Already attending linux.conf.au? Come a couple of days earlier and attend the mini-DebConf too! There will be a day of talks with a strong focus on the Debian project and a bug squashing day.
After 5 years, the Debian Miniconf is back! Run as part of linux.conf.au 2015, this event will attract speakers talking on topics that suit the broader audience attending LCA. The Debian Miniconf has been one of the largest miniconfs in the history of linux.conf.au.
In our house we have a server that does a number of tasks, one of which is playing a jukebox (using MusicPD) it is hooked up to an amp that has speakers in our study and in our family room. This rocks, turn on the amp, have continuous music that we want to listen to and no chatter.
Unfortunately this doesn't extend to the lounge. Which means that if you sit in the lounge you can only just hear the music (unless you turn it up too loud). I've thought off and on (mostly off) about extending the jukebox to the lounge, the other week Susanne asked about having this, which meant it was finally time for me to really look into possible solutions.
Warning, geeky bits follow...
Since we used to use Icecast2 to stream the jukebox to Susanne's computer in our old flat I tried that first. We have a PC in the lounge that is a MythTV frontend that we could play the stream on, so that aspect is covered. Unfortunately the 5 second lag which was acceptable when Susanne's computer was a long way away from the main jukebox in our old flat was too annoying when the speakers were only a room apart (yes, I could have reduced the buffers, but it would never have been quite right).
So fall back to plan B, stick another soundcard in the jukebox computer and run line level audio to the amp in the lounge. We managed to dig up an old soundcard in the good junk pile (every geek should have a good junk pile), stuck it in the computer and then proceeded to try and configure ALSA to drive it. The plan was to duplicate the same audio stream out to both soundcards. After a bit of researching and a bit of tinkering with asound.conf and it not working I decided not to waste any more time on that path.
I vaguely recalled that PulseAudio was incredibly flexible and allowed all sorts of things. A quick apt-get install pulseaudio pulseaudio-module-hal and bit of reading, and I found that adding the following line to /etc/pulse/default.pa:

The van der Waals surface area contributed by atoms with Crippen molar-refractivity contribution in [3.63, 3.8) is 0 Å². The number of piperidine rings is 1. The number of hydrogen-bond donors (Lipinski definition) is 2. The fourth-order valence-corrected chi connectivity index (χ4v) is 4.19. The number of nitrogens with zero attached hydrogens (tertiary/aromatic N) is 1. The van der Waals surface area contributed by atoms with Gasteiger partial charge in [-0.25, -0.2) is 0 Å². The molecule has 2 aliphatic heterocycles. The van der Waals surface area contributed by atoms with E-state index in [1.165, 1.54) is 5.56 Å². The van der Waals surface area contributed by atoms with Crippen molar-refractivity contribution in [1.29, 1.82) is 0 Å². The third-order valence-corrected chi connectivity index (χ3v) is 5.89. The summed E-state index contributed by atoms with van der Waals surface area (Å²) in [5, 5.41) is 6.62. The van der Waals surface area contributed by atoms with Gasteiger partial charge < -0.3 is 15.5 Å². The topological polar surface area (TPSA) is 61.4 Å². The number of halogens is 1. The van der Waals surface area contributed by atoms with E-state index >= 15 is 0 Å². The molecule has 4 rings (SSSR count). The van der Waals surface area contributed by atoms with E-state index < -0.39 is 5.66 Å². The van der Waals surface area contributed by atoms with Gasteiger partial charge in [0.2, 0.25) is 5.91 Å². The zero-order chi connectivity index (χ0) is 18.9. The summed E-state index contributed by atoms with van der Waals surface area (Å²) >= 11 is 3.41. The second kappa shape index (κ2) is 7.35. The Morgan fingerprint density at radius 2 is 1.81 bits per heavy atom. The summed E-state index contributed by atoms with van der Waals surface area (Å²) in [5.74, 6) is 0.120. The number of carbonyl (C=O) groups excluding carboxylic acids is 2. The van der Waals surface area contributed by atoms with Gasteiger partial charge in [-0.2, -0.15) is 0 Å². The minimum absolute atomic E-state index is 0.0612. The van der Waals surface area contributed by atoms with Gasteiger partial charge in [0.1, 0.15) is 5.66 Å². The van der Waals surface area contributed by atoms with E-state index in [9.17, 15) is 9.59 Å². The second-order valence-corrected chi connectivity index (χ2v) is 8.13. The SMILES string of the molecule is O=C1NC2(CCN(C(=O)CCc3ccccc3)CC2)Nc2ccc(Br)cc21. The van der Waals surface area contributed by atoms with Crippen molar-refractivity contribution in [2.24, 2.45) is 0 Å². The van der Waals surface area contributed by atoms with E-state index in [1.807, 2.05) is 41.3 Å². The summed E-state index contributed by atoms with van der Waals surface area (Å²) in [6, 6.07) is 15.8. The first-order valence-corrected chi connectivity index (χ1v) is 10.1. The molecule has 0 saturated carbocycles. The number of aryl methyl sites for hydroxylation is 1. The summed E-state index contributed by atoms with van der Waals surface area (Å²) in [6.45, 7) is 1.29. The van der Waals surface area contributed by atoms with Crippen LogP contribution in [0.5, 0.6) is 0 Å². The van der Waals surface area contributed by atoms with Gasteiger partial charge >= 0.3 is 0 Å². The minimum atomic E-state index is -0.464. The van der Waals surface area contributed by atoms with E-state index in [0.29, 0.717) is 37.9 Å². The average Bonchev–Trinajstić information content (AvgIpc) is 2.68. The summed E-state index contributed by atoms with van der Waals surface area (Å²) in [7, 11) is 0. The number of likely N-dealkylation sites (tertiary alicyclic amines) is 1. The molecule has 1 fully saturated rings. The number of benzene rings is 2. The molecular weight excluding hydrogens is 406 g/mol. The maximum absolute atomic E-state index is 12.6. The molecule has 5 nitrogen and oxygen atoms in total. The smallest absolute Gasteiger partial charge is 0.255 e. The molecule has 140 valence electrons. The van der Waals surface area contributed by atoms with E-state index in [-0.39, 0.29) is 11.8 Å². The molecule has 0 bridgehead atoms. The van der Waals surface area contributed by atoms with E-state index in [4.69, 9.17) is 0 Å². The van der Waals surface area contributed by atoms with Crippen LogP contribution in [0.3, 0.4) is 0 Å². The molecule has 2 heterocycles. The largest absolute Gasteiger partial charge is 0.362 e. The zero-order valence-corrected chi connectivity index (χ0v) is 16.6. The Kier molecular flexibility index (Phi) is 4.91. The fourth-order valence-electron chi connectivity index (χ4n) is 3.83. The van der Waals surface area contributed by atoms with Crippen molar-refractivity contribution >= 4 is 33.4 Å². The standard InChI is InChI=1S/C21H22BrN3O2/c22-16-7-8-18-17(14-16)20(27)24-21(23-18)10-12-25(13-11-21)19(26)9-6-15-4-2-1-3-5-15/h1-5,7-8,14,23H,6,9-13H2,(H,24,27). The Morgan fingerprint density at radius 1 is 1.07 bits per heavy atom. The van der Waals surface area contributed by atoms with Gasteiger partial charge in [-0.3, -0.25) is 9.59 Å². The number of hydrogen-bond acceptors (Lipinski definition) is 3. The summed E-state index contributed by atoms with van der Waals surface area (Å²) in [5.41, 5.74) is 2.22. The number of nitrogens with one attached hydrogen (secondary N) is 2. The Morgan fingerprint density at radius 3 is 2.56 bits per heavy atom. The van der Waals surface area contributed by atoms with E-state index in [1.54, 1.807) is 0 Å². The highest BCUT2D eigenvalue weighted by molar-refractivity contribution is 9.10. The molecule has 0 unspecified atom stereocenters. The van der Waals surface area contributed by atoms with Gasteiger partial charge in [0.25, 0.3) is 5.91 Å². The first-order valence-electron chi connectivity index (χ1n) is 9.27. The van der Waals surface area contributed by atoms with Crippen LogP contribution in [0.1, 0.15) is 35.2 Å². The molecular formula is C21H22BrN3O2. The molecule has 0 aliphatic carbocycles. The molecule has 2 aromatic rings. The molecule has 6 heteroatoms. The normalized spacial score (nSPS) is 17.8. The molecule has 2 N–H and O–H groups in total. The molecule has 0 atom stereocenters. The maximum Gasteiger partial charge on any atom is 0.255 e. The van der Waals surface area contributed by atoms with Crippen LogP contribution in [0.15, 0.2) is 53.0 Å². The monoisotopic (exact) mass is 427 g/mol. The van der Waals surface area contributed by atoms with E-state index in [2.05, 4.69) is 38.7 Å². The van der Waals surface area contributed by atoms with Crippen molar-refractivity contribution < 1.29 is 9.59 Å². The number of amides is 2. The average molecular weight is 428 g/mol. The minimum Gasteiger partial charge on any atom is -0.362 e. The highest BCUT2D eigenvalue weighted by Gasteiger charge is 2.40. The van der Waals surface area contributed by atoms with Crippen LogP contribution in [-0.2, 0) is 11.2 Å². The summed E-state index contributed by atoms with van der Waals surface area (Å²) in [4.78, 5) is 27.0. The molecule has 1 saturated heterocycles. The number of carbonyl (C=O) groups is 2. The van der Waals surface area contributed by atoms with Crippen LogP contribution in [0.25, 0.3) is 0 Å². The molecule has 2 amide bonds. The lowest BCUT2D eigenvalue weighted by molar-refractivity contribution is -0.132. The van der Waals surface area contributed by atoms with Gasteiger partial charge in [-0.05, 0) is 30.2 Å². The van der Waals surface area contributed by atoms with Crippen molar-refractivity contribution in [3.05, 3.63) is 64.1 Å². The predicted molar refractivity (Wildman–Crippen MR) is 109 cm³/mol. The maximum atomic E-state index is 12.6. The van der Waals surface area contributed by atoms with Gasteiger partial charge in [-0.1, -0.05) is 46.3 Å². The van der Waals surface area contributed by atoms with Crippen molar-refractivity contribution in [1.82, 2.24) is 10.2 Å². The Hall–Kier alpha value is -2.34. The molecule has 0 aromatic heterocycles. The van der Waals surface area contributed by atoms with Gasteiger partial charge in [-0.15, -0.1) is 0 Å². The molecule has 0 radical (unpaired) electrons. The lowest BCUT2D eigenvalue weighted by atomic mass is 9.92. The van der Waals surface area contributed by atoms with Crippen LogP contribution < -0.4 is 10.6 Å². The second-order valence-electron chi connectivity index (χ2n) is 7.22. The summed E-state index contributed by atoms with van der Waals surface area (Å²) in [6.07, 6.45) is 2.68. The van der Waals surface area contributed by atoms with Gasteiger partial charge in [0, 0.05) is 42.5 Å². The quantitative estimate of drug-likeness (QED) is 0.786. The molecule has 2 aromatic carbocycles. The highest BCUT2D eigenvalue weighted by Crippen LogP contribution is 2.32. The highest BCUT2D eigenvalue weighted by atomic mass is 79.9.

Would create a new virtual soundcard output (PulseAudio refers to this as a sink) called "combined" that would replicate the audio to both soundcards. Awesome. (The master and slaves settings were determed by using paman to inspect the PulseAudio devices.)
Then after recompiling MusicPD (to add PulseAudio support, the version in Debian unstable already has it, but stable doesn't), telling it to use that sink and voila, both soundcards are playing the jukebox.
To actually get the line level audio to the lounge I've used some Cat5 we already have running there (with suitable audio flyleads) and we have the jukebox playing in the lounge, in sync with the family room. The sound quality is pretty good, so I won't worry about balanced audio or anything else fancy like that. Gotta love structured cabling.
Another benefit of PulseAudio is we will be able to configure our Linux workstations to use the jukebox soundcards as audio sinks as well, which will mean no more tinny little monitor speakers. w00t!
Update: Say which file to add the load-module line to, and fix a typo.
Now it is time to perform the ritual upgrade dance on a bunch of machines that weren't already running Etch while it was the testing distribution. And also I'll need to decide if the boxes that were already running it should move to lenny (which will is the name for the next stable release). I think I'll defer that decision a few months though...
« previous page
(Page 1 of 1, totaling 5 entries)
next page » Frontpage